Tuesday, January 26, 2016

Good News

In spite of any "bad" news from around the world, and the negativity being produced here in the U.S. by the presidential candidates, one can always find something to smile about. 

In the midst of all the nasty rhetoric about "Mexicans" spewed out by Donald Trump, this video resurfaced on a site called Sunny Skyz. The Mariachi band performed at a Chicago White Sox game in July, 2015. A wonderful rendition of our national anthem. "This is what America is all about."

In spite of the gloom and doom, and fearmongers among us regarding terrorism, this article will probably shock most of you. From 2015: The Best Year in History for the Average Human Being in the online Atlantic website:

"..terrorism, war, and murder together remain a minor cause of death worldwide. The World Health Organization estimates that 119,463 people died in incidents of “collective violence and legal intervention,” such as civil war, and 504,587 died from episodes of “interpersonal violence,” such as homicide, in 2012, the most recent year for which data is available. In the same year, according to the Global Terrorism Index, 11,133 people died in terrorist attacks—suggesting terrorism accounted for about 1.8 percent of violent deaths worldwide." 

So if terrorism is not killing as many people as we are led to believe, what is? (From the same article.) "Rabies was responsible for three times as many deaths as terrorism that year. (2012) Stomach cancer killed more people than murder, manslaughter, and wars combined."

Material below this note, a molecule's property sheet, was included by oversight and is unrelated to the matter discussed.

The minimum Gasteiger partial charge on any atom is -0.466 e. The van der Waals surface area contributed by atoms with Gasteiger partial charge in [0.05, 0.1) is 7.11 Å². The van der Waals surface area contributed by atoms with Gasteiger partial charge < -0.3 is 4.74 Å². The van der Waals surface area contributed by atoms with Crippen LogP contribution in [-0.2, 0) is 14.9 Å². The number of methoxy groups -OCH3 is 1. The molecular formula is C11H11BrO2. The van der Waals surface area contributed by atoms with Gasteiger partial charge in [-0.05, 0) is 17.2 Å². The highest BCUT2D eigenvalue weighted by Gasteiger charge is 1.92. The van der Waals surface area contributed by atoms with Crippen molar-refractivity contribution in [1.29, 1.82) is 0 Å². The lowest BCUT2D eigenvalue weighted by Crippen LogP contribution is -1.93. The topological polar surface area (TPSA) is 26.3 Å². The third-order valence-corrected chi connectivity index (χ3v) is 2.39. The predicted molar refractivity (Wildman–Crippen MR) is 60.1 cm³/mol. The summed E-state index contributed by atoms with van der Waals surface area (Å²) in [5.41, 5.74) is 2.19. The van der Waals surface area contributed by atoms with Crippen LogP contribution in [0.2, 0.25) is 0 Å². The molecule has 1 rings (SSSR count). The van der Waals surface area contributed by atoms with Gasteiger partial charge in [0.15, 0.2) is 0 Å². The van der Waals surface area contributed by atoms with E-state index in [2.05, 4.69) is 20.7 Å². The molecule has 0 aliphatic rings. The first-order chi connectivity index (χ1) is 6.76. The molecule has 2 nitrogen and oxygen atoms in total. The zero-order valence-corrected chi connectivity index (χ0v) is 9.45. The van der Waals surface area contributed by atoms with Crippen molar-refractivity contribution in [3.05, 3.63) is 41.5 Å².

The article contains many interesting statistics such as worldwide famine and undernourishment, childhood mortality, the success of vaccines, and the (stuttering) spread of civil and political rights. It's a good read for GOOD NEWS. 

Although instances of police brutality and even what appeared to be killings of innocent people abounded in the news last year, there also have been good news stories like the one below, that was documented only recently. Positive Images of Police After this video hit the news, it was followed by the report that Shaq O'Neal later joined Officer White and some of his fellow officers for a pickup game. One can only imagine how thrilled these kids were.. and what a positive role model Shaq provided as well.

Sadly, racism is still a problem in much of American society. The uproar over the Confederate flag this past year is an example. GOOD NEWS: Thankfully, many states have taken the flag down, and moved them into museums or in less prominent places. The so-called "heroes" of the Confederacy have statues commemorating them all over the south. Texas has more than their share. GOOD NEWS: Public outcry has come a long way in having many of the memorials moved, as well as having names of schools changed that honor those same men. The notion that by doing this we are somehow denigrating important events and people in history is ridiculous. Slavery as well as the Holocaust are part of history as well. We do not have statues, memorials, and schools named after any of the participants in those horrific events. Maybe many folks need to be reminded - or taught better - that the Confederacy was formed to resist the termination of slavery in the United States, and protect the southern white slave owners.